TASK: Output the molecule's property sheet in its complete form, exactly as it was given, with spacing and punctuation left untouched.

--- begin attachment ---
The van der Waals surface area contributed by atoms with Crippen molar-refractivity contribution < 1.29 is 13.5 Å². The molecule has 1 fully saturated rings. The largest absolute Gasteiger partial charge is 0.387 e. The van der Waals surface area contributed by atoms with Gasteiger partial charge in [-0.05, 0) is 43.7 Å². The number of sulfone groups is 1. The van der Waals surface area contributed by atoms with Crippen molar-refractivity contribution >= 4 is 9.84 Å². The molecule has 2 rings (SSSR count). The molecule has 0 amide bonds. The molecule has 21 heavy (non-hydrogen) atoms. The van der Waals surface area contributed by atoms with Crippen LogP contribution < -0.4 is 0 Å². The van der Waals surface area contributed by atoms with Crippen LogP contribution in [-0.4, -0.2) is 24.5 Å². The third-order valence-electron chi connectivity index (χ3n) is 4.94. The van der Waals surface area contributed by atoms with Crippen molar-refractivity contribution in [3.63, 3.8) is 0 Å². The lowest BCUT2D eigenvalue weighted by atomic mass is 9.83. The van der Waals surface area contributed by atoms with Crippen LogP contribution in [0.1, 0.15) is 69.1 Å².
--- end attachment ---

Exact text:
The van der Waals surface area contributed by atoms with Crippen molar-refractivity contribution < 1.29 is 13.5 Å². The molecule has 1 fully saturated rings. The largest absolute Gasteiger partial charge is 0.387 e. The van der Waals surface area contributed by atoms with Gasteiger partial charge in [-0.05, 0) is 43.7 Å². The number of sulfone groups is 1. The van der Waals surface area contributed by atoms with Crippen molar-refractivity contribution >= 4 is 9.84 Å². The molecule has 2 rings (SSSR count). The molecule has 0 amide bonds. The molecule has 21 heavy (non-hydrogen) atoms. The van der Waals surface area contributed by atoms with Crippen LogP contribution < -0.4 is 0 Å². The van der Waals surface area contributed by atoms with Crippen LogP contribution in [-0.4, -0.2) is 24.5 Å². The third-order valence-electron chi connectivity index (χ3n) is 4.94. The van der Waals surface area contributed by atoms with Crippen molar-refractivity contribution in [3.63, 3.8) is 0 Å². The lowest BCUT2D eigenvalue weighted by atomic mass is 9.83. The van der Waals surface area contributed by atoms with Crippen LogP contribution in [0.1, 0.15) is 69.1 Å².